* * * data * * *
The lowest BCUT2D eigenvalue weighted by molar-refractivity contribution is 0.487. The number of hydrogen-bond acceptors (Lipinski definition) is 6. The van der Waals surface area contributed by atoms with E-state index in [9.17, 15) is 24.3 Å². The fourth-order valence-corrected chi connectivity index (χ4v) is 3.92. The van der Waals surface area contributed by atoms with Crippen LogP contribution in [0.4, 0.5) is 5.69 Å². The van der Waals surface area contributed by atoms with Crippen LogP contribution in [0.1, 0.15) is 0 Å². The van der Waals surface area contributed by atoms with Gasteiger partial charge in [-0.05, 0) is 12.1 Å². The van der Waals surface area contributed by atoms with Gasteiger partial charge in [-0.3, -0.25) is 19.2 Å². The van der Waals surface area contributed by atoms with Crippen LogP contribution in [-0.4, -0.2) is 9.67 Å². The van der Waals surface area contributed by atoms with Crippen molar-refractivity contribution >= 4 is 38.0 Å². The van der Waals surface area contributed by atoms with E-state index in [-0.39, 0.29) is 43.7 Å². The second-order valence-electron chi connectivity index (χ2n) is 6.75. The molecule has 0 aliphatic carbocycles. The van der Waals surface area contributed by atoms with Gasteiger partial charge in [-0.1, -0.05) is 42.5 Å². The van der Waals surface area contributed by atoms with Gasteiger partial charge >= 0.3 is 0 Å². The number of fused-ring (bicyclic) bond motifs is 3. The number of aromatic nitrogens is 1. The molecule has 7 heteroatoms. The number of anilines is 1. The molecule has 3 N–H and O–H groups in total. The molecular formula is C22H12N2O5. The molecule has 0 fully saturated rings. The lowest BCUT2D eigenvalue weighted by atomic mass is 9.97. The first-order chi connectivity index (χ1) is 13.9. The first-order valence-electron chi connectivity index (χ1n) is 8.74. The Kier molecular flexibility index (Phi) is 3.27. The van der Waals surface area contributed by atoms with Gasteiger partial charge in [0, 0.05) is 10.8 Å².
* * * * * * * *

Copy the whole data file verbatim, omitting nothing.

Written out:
The lowest BCUT2D eigenvalue weighted by molar-refractivity contribution is 0.487. The number of hydrogen-bond acceptors (Lipinski definition) is 6. The van der Waals surface area contributed by atoms with E-state index in [9.17, 15) is 24.3 Å². The fourth-order valence-corrected chi connectivity index (χ4v) is 3.92. The van der Waals surface area contributed by atoms with Crippen LogP contribution in [0.4, 0.5) is 5.69 Å². The van der Waals surface area contributed by atoms with Crippen LogP contribution in [0.1, 0.15) is 0 Å². The van der Waals surface area contributed by atoms with Gasteiger partial charge in [-0.05, 0) is 12.1 Å². The van der Waals surface area contributed by atoms with Gasteiger partial charge in [-0.3, -0.25) is 19.2 Å². The van der Waals surface area contributed by atoms with Crippen LogP contribution in [-0.4, -0.2) is 9.67 Å². The van der Waals surface area contributed by atoms with Crippen molar-refractivity contribution >= 4 is 38.0 Å². The van der Waals surface area contributed by atoms with E-state index in [-0.39, 0.29) is 43.7 Å². The second-order valence-electron chi connectivity index (χ2n) is 6.75. The molecule has 0 aliphatic carbocycles. The van der Waals surface area contributed by atoms with Gasteiger partial charge in [-0.1, -0.05) is 42.5 Å². The van der Waals surface area contributed by atoms with Gasteiger partial charge >= 0.3 is 0 Å². The number of fused-ring (bicyclic) bond motifs is 3. The number of aromatic nitrogens is 1. The molecule has 7 heteroatoms. The number of anilines is 1. The molecule has 3 N–H and O–H groups in total. The molecular formula is C22H12N2O5. The molecule has 0 fully saturated rings. The lowest BCUT2D eigenvalue weighted by atomic mass is 9.97. The first-order chi connectivity index (χ1) is 13.9. The first-order valence-electron chi connectivity index (χ1n) is 8.74. The Kier molecular flexibility index (Phi) is 3.27. The van der Waals surface area contributed by atoms with Gasteiger partial charge in [0, 0.05) is 10.8 Å².